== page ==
The impact of the Coronavirus pandemic on the European economy is expected to be much higher than the last economic crisis it had to overcome in 2008 after the financial crisis of the sub primes. The European Union is faced to a “recession of historic proportions” as the pandemic should cause a 7.4 % drop in economic output in 2020. It is comparable to the economic shock of the Great Depression (1929-1930) worldwide according to the Economy chief of the EU (Euronews, 06/05/2020).
Unemployment across the European Union is expected to rise to nine percent in 2020, after the lockdowns enforced by national governments. Greece is expected to suffer the worst unemployment rate of 19.9 percent, followed by Spain at 18.9 percent while Germany is forecast to have the lowest unemployment rate at four percent (https://www.statista.com/statistics/1115276/coronavirus-european-unemployment/, 29th of May 2020).
The EU economy is not expected to have recovered before the end of 2021, especially the labour market. The Commission warned the pandemic could leave "permanent scars" through bankruptcies and long-term damage to the labour market (Euronews, 06/05/2020).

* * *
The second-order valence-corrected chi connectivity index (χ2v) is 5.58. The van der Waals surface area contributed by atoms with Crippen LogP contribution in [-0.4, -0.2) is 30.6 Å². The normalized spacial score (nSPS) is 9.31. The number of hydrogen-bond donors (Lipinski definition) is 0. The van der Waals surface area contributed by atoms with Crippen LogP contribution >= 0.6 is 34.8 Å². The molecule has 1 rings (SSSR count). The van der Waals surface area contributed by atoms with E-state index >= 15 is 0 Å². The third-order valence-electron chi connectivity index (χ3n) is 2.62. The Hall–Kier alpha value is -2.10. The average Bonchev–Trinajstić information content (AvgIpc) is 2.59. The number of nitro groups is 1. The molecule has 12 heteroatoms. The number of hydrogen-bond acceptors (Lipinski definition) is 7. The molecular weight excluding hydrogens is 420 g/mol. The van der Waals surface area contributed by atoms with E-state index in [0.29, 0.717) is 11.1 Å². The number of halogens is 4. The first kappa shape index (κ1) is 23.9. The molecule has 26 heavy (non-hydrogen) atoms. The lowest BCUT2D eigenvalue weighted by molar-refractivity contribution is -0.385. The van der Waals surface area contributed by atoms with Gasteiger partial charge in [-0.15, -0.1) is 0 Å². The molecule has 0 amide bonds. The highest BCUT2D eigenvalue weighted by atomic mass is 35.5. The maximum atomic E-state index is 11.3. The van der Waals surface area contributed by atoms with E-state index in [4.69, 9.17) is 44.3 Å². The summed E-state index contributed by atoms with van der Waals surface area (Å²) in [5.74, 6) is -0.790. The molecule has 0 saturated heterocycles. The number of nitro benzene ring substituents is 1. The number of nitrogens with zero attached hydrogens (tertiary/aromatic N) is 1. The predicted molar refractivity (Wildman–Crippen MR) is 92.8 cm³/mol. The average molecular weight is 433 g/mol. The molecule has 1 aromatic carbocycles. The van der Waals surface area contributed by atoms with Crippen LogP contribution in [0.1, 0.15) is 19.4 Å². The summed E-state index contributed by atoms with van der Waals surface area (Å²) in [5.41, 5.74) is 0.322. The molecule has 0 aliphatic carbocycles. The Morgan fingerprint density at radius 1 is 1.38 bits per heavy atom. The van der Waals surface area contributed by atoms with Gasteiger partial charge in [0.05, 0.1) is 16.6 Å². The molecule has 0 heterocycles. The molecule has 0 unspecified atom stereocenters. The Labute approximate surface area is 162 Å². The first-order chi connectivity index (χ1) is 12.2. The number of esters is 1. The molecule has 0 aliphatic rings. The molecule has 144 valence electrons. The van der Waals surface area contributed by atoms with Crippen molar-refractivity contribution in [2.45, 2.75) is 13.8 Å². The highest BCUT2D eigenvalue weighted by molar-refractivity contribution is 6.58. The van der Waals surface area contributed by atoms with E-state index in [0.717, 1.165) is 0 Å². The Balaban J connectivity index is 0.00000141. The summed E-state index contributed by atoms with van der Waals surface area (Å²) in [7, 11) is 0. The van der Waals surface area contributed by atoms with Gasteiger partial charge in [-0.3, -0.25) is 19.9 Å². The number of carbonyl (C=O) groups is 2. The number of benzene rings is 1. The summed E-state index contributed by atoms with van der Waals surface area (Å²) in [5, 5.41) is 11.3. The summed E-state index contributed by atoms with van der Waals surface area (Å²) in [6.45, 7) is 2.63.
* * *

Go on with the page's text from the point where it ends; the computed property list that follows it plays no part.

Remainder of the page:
On the 27th of May 2020, the European Commission presented its major recovery plan to ensure a sustainable recovery, inclusive and fair for all Member States embedded with a long-term EU budget with a total financial firepower of the EU budget up to €1.85 trillion (https://ec.europa.eu/commission/presscorner/detail/en/ip_20_940 , 27th of May 2020).
In this perspective, in order to enhance a fair and sustainable recovery of the labour market in Europe, and to support Europeans who are already unemployed or those whose employments might be jeopardized in a near future, this would be a perfect opportunity to put the validation of prior learning process (VPL) process back on the agenda. The VPL approach might be a relevant approach to contribute to the social and economic recovery in Europe as it is based on the experience and competence people have acquired in the past to build a new professional future. It used to be a main social and economic innovation in the 1990s in times where the European Union was also faced to difficult times with high unemployment rates. Equipping professionals working in in the labour market with relevant tools and methods to improve their support to unemployed people is a key issue. The profiles of unemployed people are more and more diverse and so must also be the profiles of professionals supporting them. The VPL process is also an example of diversity in the method and strategy to be enhanced to build a sustainable labour force.